Talk to your consumers. Find out what they think you are because it probably is going to be a lot different from who you think you are. The brand is not about what you say you are, it’s about what they say you are. You’ve got to get the consumer input and then go about delivering on things and creating more pieces that enhance that expectation.
How to reach: Whitespace Creative, (330) 762-9320 or www.whitespace-creative.com
Suddenly immersed in Switzerland to head teams from 17 different countries, Kelly Grier was understandably overwhelmed. It was late 2000, after she moved her family overseas for a position with Ernst & Young LLP.
Grier was responsible for Europe, Middle East and Africa engagement teams, and she was having trouble handling the group’s broad differences. Some advice from the chief financial officer of a client turned the challenging experience around and shifted her mindset going forward. He told her she wasn’t in the “United States of Europe.”
“Every one of these countries is very unique. Every one of its people are very distinct,” Grier remembers him saying. “They have their own culture, their own mores, their own business practices, and you can’t just come in here and impose the American way. You can’t even try to come in here and have one homogenous approach to all of the different geography, because it’s vastly different from one country to the next.”
Grier is closer to home today, as the managing partner of Ernst & Young’s Chicago office, but she remains a huge proponent of global mobility — if for no other reason than she sees her clients expanding globally all the time. To be able to serve them competitively and effectively, leaders like her need that same expansive mindset, whether or not they hone it overseas.
“That criticality of being able to operate with a global mindset and function effectively in any geography around the world — having that sort of intellectual agility is critically important for us, as a firm, to serve our global client,” she says. “Even if you are solely a domestic organization, the fact is that the global environment is influencing your success, because your competitors might be overseas and pulling your business outside of the U.S. You face domestic competition where there’s a more global mindset, and they’re offering a differentiated solution because of that advantage.”
Grier’s broadened perspective translates into everyday inclusive leadership when she leverages her team’s diversity into a common vision.
“You can’t generalize people or places or business practices,” says Grier, who oversees 1,700 employees at E&Y’s second-largest office. “You really need to understand and respect that there are vast differences — and that’s the power of it. If you aren’t able to harness the power of it, it will be an incredible impediment to your success.”
Draw out diversity
When Grier met with teams from the 17 countries she oversaw, she’d get about 17 perspectives around the issue. She grew so accustomed to that constant diversity of thought that she notices when it’s missing from her team today.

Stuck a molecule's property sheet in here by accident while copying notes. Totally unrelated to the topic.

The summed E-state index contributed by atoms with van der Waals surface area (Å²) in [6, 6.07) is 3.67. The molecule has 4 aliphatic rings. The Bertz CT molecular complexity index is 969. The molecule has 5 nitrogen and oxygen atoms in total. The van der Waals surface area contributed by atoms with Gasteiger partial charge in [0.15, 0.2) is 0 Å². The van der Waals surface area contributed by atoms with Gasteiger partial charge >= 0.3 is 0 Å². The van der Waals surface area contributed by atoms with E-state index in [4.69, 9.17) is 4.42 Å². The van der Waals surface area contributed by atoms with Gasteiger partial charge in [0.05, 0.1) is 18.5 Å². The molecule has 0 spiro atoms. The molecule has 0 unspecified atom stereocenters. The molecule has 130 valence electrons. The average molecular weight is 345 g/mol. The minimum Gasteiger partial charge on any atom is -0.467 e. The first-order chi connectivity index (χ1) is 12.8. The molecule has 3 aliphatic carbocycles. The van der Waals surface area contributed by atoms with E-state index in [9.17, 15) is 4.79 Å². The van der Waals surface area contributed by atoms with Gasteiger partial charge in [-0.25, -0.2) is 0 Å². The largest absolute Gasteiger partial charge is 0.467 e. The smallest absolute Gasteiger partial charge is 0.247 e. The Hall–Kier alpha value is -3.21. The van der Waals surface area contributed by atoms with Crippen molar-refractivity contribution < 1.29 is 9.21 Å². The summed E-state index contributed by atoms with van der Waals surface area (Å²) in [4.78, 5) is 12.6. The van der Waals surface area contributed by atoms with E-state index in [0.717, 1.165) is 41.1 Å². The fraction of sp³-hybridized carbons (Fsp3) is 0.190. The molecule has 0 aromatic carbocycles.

“I can just sense when I’m not getting everything,” she says. “In some cases, I’m not getting everything because people in the room aren’t contributing everything that they have to contribute, and in some cases, it’s because I don’t have the right complement of people in the room. There’s no panacea for this; it’s really a learned behavior that comes from operating in a highly diverse environment where those diverse perspectives are really valued.”
You can obtain diversity on your team by intentionally building it in, but that doesn’t mean you need to place employees just to fulfill a quota of minorities.
“When we talk about diversity of perspective, it’s not necessarily their ethnicity or even their gender — it’s their experiences that inform a more diverse perspective,” Grier says. “You could align (team members) with other activities, other projects, other teams within the organization. Even transferring them from one business to another business or from one function to another function broadens one’s perspective. You could certainly ask that they take on a leadership role in community organizations. There’s almost an infinite amount of opportunities to broaden one’s perspective and create that kind of diversity of thought and experience.”
You can also highlight diversity by grouping cross-sections of employees for projects. Grier forms task forces with representatives from various generations, service lines, genders and ethnic backgrounds. The internal communications task force, for example, represented a spectrum of communication styles, which helped develop more effective messaging that would resonate across the company.
An intentionally diverse team is crucial, but it’s moot if you don’t maximize, and later leverage, the team’s diversity. In order to do that, you have to tap into every viewpoint you can and consider its weight in the discussion.